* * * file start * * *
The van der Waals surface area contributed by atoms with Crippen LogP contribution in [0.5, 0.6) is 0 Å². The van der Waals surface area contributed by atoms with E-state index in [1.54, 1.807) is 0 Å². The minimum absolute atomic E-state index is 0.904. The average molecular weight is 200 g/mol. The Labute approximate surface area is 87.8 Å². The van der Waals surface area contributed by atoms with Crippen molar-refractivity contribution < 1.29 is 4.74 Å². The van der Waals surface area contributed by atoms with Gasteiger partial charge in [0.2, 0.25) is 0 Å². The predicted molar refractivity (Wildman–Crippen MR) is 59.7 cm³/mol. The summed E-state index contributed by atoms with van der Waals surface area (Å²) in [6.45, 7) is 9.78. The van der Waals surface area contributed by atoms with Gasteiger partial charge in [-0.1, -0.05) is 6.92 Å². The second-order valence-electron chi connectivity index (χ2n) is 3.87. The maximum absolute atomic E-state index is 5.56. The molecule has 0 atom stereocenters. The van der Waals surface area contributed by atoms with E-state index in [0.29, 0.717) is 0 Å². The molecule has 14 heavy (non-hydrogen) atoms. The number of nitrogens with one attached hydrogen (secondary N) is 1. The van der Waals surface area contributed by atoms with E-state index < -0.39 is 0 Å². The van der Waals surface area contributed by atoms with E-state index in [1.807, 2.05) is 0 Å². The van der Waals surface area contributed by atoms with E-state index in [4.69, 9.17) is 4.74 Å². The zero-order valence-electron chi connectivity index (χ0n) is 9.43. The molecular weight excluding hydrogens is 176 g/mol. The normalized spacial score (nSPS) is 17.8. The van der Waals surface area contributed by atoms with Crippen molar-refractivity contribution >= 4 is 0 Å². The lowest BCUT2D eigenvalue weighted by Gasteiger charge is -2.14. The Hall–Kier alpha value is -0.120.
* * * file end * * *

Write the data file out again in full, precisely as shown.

The van der Waals surface area contributed by atoms with Crippen LogP contribution in [0.5, 0.6) is 0 Å². The van der Waals surface area contributed by atoms with E-state index in [1.54, 1.807) is 0 Å². The minimum absolute atomic E-state index is 0.904. The average molecular weight is 200 g/mol. The Labute approximate surface area is 87.8 Å². The van der Waals surface area contributed by atoms with Crippen molar-refractivity contribution < 1.29 is 4.74 Å². The van der Waals surface area contributed by atoms with Gasteiger partial charge in [0.2, 0.25) is 0 Å². The predicted molar refractivity (Wildman–Crippen MR) is 59.7 cm³/mol. The summed E-state index contributed by atoms with van der Waals surface area (Å²) in [6.45, 7) is 9.78. The van der Waals surface area contributed by atoms with Gasteiger partial charge in [-0.1, -0.05) is 6.92 Å². The second-order valence-electron chi connectivity index (χ2n) is 3.87. The maximum absolute atomic E-state index is 5.56. The molecule has 0 atom stereocenters. The van der Waals surface area contributed by atoms with E-state index in [0.29, 0.717) is 0 Å². The molecule has 14 heavy (non-hydrogen) atoms. The number of nitrogens with one attached hydrogen (secondary N) is 1. The van der Waals surface area contributed by atoms with E-state index < -0.39 is 0 Å². The van der Waals surface area contributed by atoms with E-state index in [1.807, 2.05) is 0 Å². The van der Waals surface area contributed by atoms with E-state index in [4.69, 9.17) is 4.74 Å². The zero-order valence-electron chi connectivity index (χ0n) is 9.43. The molecular weight excluding hydrogens is 176 g/mol. The normalized spacial score (nSPS) is 17.8. The van der Waals surface area contributed by atoms with Crippen molar-refractivity contribution >= 4 is 0 Å². The lowest BCUT2D eigenvalue weighted by Gasteiger charge is -2.14. The Hall–Kier alpha value is -0.120.